Scientists investigate new technologies to tackle liver fluke

The highly pathogenic parasite is estimated to infect 85% of sheep flocks and 76% of dairy herds in the UK
The highly pathogenic parasite is estimated to infect 85% of sheep flocks and 76% of dairy herds in the UK

Scientists are investigating new technologies, including environmental DNA analysis and the use of wearable behaviour sensors, to tackle liver fluke.

The new three-year study at Aberystwyth University aims to develop novel interventions to aid sustainable control of liver fluke in sheep.

These include the use of environmental DNA and protein testing to identify liver fluke infection areas on farms and by developing tools to correctly determine which animals require treatment and when.

The highly pathogenic parasite is estimated to infect 85% of sheep flocks and 76% of dairy herds in the UK.

Infections are believed to cost the sector up to £300 million a year due to its effect in decreasing growth rates, fertility and milk production.

The farming industry regards it as among the top five endemic diseases impacting sheep and cattle production and their welfare.

Control of liver fluke is currently mainly dependent on the use of drug treatments, but excessive use of these over recent decades has led to the parasite developing resistance.

Dr Rhys Aled Jones from the university, who leads the project, said livestock producers faced 'an unprecedent threat' from liver fluke over the coming decades.

"Climate change, drug resistance and land management policy changes will all contribute to an increasing liver fluke threat," he explained.

“With liver fluke populations rapidly becoming resistant to certain drug treatments, alternative control strategies which focus on infection avoidance through grazing and land management must be utilised on farms.

"However, for these measures to be effective, it is imperative that we can accurately identify liver fluke infection risk areas within farms and fields."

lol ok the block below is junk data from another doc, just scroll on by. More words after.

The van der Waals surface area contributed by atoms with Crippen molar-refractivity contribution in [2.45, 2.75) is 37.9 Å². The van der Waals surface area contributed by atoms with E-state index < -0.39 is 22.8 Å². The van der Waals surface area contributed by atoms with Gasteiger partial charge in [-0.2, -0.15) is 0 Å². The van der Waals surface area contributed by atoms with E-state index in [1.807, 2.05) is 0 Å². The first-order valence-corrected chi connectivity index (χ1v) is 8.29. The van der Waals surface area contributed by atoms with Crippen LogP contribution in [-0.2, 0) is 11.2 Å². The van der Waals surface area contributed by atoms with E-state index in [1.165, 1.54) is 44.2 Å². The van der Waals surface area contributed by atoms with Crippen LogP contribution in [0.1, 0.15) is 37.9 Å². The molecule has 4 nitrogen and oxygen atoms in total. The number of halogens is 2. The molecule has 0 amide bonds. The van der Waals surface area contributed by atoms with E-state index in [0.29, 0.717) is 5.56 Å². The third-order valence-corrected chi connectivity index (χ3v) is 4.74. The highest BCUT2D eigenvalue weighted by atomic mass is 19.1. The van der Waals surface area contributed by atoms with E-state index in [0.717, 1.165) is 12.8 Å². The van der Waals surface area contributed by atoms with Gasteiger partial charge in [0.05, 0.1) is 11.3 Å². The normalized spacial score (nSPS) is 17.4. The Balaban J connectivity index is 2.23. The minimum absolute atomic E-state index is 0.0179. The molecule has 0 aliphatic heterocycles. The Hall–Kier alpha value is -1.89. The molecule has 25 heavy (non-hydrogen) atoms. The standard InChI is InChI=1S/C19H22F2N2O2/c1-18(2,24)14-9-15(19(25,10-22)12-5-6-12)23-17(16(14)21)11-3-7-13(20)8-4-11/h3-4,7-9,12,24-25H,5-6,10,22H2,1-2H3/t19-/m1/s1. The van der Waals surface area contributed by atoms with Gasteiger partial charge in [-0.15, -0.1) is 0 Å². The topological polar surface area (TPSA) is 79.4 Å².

The project will use environmental DNA analysis techniques to identify mud snail habitats on farms and evaluate the environmental features of these risk areas to enhance understanding of factors that influence mud snail presence and ecology.

Researchers will also develop a novel environmental protein analysis technique that will enhance environmental testing capabilities and offer insight into infection risk timeframes.

Drug treatments, however, will remain a vital component of liver fluke control strategies, Dr Jones said.

The project will collaborate with groups such as the Farmers Union of Wales (FUW), Menter a Busnes, the Welsh Veterinary Science Centre and Ridgeway Research.

Dr Hazel Wright, deputy head of policy at FUW said the effects of liver fluke infection on the growth and productivity of sheep flocks in Wales were 'significant'.

"As an industry we recognise that factors such as climate change and its resultant effects on weather patterns can have a tremendous impact on the transmission of parasitic infections.

"Given the propensity of liver fluke to thrive in the warmer and wetter conditions now being experienced by our members, this project is of vital importance in helping future-proof a sustainable and thriving sheep sector in Wales."